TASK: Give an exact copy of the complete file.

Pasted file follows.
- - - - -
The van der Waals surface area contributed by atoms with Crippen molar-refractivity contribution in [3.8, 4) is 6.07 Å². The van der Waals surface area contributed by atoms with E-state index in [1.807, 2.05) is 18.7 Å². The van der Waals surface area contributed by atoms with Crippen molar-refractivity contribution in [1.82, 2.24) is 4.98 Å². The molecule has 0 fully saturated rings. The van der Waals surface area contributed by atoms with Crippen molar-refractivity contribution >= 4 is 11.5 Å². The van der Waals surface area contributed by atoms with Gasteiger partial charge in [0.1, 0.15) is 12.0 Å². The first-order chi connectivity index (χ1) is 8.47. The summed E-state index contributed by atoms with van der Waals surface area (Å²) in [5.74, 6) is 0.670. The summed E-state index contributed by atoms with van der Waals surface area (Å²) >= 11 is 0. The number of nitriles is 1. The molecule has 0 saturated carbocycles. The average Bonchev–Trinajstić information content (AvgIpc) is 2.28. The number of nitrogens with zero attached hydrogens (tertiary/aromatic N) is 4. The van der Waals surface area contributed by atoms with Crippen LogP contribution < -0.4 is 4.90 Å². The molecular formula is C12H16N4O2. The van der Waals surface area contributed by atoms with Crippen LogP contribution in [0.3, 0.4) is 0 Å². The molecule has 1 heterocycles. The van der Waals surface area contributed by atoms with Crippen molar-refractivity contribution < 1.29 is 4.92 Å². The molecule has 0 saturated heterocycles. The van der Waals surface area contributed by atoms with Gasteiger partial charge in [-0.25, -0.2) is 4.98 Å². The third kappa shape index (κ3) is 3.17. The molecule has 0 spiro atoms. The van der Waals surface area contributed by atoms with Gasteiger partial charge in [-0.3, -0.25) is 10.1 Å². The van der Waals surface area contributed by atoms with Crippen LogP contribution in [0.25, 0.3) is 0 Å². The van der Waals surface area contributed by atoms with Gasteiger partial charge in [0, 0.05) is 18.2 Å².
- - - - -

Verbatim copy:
The van der Waals surface area contributed by atoms with Crippen molar-refractivity contribution in [3.8, 4) is 6.07 Å². The van der Waals surface area contributed by atoms with E-state index in [1.807, 2.05) is 18.7 Å². The van der Waals surface area contributed by atoms with Crippen molar-refractivity contribution in [1.82, 2.24) is 4.98 Å². The molecule has 0 fully saturated rings. The van der Waals surface area contributed by atoms with Crippen molar-refractivity contribution >= 4 is 11.5 Å². The van der Waals surface area contributed by atoms with Gasteiger partial charge in [0.1, 0.15) is 12.0 Å². The first-order chi connectivity index (χ1) is 8.47. The summed E-state index contributed by atoms with van der Waals surface area (Å²) in [5.74, 6) is 0.670. The summed E-state index contributed by atoms with van der Waals surface area (Å²) >= 11 is 0. The number of nitriles is 1. The molecule has 0 saturated carbocycles. The average Bonchev–Trinajstić information content (AvgIpc) is 2.28. The number of nitrogens with zero attached hydrogens (tertiary/aromatic N) is 4. The van der Waals surface area contributed by atoms with Crippen LogP contribution < -0.4 is 4.90 Å². The molecular formula is C12H16N4O2. The van der Waals surface area contributed by atoms with Crippen LogP contribution in [0.3, 0.4) is 0 Å². The molecule has 1 heterocycles. The van der Waals surface area contributed by atoms with Crippen molar-refractivity contribution < 1.29 is 4.92 Å². The molecule has 0 saturated heterocycles. The van der Waals surface area contributed by atoms with Gasteiger partial charge in [-0.25, -0.2) is 4.98 Å². The third kappa shape index (κ3) is 3.17. The molecule has 0 spiro atoms. The van der Waals surface area contributed by atoms with Gasteiger partial charge in [-0.3, -0.25) is 10.1 Å². The van der Waals surface area contributed by atoms with Crippen LogP contribution in [0.25, 0.3) is 0 Å². The van der Waals surface area contributed by atoms with Gasteiger partial charge in [0, 0.05) is 18.2 Å².